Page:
2. Don’t get caught up on mileage.

A well-maintained car can easily log 200,000 miles, and possibly even more than that if it was a great car to begin with. Engines can run for a very long time if they are properly maintained, and it pays to remember that.

Low mileage may be the holy grail of used car shoppers, but buyers often place far too much importance on it. I would rather buy a car that has clearly been taken care of with 150,000 miles on it over a newer car with 75,000 miles that have been driven hard and poorly maintained.

3. Worn out tires could be a negotiation tool.

New tires are expensive, and sometimes sellers who are otherwise conscientious car owners simply don’t have the money to outfit the car with new shoes before placing it for sale. It’s important to note how the tires are worn. If they are evenly worn across the tread, then they are simply used up and need to be replaced. (If they are irregularly worn, that can be a warning sign of inattention, neglect, or a mechanical issue.)

Ask the seller to take the price of new tires off the cost of the vehicle. You know you will immediately have to buy four new tires to safely drive the car, so ask for the difference. It’s likely that the seller will want the cash in hand more than the higher sale price — otherwise, he would have replaced the tires himself.

4. Properly repaired accident damage is not necessarily a deal-breaker.

There are a lot of ifs with this advice, but remembering that an accident in a car’s past is not the end of the world can help you to get into a great car for less.

For those ifs: if the seller is open about the accident damage and repairs and if your mechanic checks out the repairs and finds no problems, then you might find yourself with a great deal. Cars that have been in accidents have much higher depreciation rates than those that are accident free. If you are just looking for safe and reliable transportation, then it doesn’t matter if your car has been beaten up, as long as it has been repaired properly.

As always with used car purchases, you want to have a trusted mechanic look over the vehicle for you. An expert eye can catch signs that a layman could miss.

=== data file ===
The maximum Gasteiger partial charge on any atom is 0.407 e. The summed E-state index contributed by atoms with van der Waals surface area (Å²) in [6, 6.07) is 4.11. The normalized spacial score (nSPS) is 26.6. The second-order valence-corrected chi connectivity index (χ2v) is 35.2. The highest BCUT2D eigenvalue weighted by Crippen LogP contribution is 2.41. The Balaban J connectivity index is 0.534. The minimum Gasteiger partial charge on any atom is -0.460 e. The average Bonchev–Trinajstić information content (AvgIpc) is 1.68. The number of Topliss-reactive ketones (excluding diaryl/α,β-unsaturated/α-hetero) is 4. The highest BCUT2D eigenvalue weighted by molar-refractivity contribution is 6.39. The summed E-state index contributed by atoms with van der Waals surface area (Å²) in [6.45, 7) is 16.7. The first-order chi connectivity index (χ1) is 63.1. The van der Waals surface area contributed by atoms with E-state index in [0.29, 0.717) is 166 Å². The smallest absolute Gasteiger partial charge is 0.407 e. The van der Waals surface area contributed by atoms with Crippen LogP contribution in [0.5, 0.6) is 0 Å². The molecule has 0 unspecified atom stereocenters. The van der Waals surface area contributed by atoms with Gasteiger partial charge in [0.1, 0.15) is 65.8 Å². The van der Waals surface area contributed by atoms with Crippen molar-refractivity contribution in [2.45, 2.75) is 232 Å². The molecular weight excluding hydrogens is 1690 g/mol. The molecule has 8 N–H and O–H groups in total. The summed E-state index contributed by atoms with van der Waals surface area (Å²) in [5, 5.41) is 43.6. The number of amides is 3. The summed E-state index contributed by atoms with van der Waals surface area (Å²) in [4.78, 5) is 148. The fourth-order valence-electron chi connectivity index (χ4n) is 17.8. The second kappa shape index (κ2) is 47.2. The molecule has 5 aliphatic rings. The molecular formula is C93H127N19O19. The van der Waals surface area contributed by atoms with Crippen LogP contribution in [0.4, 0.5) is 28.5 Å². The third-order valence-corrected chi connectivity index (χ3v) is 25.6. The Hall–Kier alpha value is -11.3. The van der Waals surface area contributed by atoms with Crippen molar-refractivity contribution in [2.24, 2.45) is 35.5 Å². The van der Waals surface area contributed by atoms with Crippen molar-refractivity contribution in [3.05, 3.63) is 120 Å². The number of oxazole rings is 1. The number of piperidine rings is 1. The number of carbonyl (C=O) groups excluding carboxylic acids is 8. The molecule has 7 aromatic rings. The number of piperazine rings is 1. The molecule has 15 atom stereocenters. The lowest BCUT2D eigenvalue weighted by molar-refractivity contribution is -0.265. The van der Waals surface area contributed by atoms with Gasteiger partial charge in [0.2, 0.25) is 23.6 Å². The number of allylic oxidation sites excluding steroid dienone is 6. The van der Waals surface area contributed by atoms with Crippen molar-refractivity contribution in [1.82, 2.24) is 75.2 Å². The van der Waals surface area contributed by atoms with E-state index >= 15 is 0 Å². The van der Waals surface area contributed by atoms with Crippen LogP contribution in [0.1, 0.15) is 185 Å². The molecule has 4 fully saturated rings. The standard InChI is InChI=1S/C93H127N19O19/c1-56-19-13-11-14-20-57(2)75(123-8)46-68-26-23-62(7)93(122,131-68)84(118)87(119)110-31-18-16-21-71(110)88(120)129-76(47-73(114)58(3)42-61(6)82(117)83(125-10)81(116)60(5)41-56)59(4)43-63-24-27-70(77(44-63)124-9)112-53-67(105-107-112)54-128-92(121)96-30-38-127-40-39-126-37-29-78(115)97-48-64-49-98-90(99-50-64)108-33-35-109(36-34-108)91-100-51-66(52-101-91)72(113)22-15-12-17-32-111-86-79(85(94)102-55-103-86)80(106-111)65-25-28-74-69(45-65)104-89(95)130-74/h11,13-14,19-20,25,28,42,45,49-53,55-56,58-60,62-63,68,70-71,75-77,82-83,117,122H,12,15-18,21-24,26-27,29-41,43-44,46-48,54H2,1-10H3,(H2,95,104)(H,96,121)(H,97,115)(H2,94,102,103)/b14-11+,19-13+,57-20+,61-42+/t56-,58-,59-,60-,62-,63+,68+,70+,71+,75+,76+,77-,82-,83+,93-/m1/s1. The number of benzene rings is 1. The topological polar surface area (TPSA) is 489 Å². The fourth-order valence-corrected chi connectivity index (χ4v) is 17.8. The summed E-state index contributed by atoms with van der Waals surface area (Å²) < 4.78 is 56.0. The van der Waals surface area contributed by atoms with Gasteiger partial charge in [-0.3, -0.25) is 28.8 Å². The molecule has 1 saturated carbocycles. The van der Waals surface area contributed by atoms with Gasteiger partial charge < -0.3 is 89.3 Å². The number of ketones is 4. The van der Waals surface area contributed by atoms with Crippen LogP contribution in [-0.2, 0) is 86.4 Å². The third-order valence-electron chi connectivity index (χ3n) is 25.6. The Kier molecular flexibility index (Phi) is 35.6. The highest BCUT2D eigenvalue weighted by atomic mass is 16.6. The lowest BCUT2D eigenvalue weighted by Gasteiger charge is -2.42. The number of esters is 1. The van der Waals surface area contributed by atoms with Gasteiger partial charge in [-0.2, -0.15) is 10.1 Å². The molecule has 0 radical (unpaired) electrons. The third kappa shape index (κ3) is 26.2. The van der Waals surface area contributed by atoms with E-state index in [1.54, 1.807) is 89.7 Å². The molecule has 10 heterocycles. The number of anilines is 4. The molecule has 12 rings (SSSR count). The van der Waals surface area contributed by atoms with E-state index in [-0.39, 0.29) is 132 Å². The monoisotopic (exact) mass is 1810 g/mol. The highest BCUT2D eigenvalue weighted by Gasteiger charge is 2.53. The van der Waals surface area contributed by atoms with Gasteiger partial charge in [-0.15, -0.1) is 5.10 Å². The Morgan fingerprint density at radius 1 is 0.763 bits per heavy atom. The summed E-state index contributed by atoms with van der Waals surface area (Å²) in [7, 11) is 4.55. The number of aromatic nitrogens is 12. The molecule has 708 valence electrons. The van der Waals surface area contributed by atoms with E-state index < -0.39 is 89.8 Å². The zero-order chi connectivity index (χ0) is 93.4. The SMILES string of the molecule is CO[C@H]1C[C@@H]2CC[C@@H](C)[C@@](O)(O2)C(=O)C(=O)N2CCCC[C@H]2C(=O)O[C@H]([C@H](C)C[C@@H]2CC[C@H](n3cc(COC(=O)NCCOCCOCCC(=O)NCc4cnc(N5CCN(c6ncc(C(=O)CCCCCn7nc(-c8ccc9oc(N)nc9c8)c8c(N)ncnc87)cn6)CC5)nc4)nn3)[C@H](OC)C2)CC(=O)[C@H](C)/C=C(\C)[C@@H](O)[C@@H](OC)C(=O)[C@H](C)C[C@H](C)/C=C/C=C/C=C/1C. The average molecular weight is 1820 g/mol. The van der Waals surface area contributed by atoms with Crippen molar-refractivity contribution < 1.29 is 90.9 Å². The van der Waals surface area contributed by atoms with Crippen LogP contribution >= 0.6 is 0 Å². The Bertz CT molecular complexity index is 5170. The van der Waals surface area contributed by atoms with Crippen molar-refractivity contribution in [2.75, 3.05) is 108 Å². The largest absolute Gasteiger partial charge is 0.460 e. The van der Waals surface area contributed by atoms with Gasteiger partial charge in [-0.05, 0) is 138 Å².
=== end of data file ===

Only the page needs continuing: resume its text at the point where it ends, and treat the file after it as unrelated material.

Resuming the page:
First impressions may be important, but when you are buying a used car, don’t let your first impression scare you away from a cheap and reliable vehicle just because it’s got some battle scars. I like to think of those scars as proof the car has been well loved.

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  • Beau W. says:

    You put a great article together here sir. All great tips and points. Number 1 always have a mechanic look at the car comes up. A great place to look for low mileage cars is in a retirement community. I found a 2002 Toyota Camry with under 80,000 miles very cheap. Toyotas will drive until the next century. Always bring cash. Negotiation is on the table.

    • David @ says:

      Oh I never thought of looking for cars in a retirement community, but it makes perfect sense. It’s unlikely the elders will drive aggressively, so that’s a big plus.

      And it’s like they say – cash is king. Always negotiate and you’ll end up with a better deal.

      • Beau W. says:

        It’s amazing how many gems you can find David. I got the tip from a guy who repairs golf carts. His side business is flipping the gems he finds for cash. It’s genius. Golf carts are everywhere in Sun City Az. Thankfully he’s a really honest guy.

        • David @ says:

          There are really an unlimited amount of ways to make money. On a side note, I wonder if he’s ever found a car (or golf cart) with actual cash inside. You never know since older people could stuff one with cash and completely forget about it!

  • Arminius Aurelius says:

    P.S. Think about it , the money I saved , I invested in stocks and Precious Metals and made a killing . [ Free money ]

  • Arminius Aurelius says:

    As I have often ststed , I have NEVER bought a New car in my 60 years of buying cars . Always bought low mileage [ 13,000 to 20,000 miles ] cars and to date have NEVER had a problem . Saved at least 50 % of the price . The last car I bought was a 2008 Lincoln Town car with 13,900 miles on it in March 2009 . Six months earlier it would have cost me $ 45,000.00 but now it cost me $ 23,900.00 . I saved over $ 20,000.00 . I now have 60,700 miles on it [ I am retired ] in 2019 and it rides like NEW . I had it repainted once for about $ 850.00 .